[meteorite-list] NASA Says Stardust Samples Not Contaminated by Rocket Fuel

From: Ron Baalke <baalke_at_meteoritecentral.com>
Date: Fri, 13 Apr 2007 14:31:23 -0700 (PDT)
Message-ID: <200704132131.l3DLVNN12218_at_zagami.jpl.nasa.gov>


NASA says space find isn't just rocket fuel
New Scientist
13 April 2007

Stardust looped thrice around the sun, flew past comet Wild 2 and
brought back the first ever sample of comet dust. So the last thing
NASA wants to hear is that the sample may be contaminated by the
spacecraft's own fuel.

Stardust's capsule of comet dust parachuted down to the Utah desert
in January 2006. NASA scientists found an unusual titanium nitride
mineral inside a single particle of dust collected by the probe.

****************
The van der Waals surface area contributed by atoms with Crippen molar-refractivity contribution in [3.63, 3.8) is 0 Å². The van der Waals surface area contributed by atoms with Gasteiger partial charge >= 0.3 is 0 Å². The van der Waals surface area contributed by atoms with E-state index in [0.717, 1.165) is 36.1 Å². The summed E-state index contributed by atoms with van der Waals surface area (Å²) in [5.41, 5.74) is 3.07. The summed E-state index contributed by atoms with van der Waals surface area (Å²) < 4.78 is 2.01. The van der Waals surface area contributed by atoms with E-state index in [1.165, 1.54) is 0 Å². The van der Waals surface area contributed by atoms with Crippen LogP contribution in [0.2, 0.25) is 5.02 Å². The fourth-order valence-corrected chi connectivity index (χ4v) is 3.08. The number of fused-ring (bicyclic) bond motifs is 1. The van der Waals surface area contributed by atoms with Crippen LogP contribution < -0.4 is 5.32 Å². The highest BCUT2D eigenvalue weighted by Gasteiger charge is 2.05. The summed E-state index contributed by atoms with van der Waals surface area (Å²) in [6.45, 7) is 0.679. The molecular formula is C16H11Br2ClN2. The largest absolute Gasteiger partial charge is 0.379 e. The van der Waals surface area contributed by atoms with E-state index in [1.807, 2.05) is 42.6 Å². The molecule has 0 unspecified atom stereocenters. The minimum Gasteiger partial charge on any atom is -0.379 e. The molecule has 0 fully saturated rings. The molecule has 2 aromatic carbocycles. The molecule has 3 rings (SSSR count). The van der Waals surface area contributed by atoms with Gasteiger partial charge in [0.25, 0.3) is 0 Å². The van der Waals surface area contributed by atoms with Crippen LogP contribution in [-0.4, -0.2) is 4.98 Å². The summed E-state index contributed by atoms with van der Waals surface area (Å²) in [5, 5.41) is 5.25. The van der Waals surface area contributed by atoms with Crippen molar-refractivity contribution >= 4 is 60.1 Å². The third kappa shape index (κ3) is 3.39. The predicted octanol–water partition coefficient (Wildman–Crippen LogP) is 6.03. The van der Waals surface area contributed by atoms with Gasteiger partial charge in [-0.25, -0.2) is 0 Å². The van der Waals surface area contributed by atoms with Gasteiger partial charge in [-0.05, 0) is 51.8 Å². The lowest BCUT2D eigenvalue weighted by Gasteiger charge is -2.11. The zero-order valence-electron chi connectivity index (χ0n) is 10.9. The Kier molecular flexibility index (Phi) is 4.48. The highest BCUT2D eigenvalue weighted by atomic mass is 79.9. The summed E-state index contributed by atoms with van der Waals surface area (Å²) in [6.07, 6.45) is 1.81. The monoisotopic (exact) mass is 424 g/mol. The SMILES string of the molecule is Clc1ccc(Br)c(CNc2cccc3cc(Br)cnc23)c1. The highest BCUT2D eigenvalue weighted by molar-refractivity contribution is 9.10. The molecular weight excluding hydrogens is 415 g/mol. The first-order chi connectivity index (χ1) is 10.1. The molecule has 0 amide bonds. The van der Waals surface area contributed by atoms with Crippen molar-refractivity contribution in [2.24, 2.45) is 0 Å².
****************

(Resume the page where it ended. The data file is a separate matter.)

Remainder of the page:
This mineral, called osbornite, forms only at high temperatures,
and researchers put it down to material that came from the inner
solar system.

However, Jesu's Martinez-Frias of the NASA Astrobiology Institute
in Madrid, Spain, and colleagues point out that Stardust was
propelled by hydrazine, which reacts with titanium to produce
titanium nitride particles (Energy Fuels, DOI: 10.1021/ef070014r).
So could the hydrazine have reacted with titanium compounds from
the spacecraft or the comet to form osbornite?

"No chance," says Stardust researcher Michael Zolensky at NASA's
Johnson Space Center in Houston, Texas. "The titanium nitride
grains are sitting inside of other minerals, which are sitting
inside other minerals" in a single particle that penetrated very
deep into the fluffy aerogel that collected the comet dust,
Zolensky says.

Also, there is no trace of osbornite elsewhere on the dust
collector, nor on a separate "witness" aerogel that was shielded
from comet dust to show up any contamination from the spacecraft.

>From issue 2599 of New Scientist magazine, 13 April 2007, page 6
Received on Fri 13 Apr 2007 05:31:23 PM PDT

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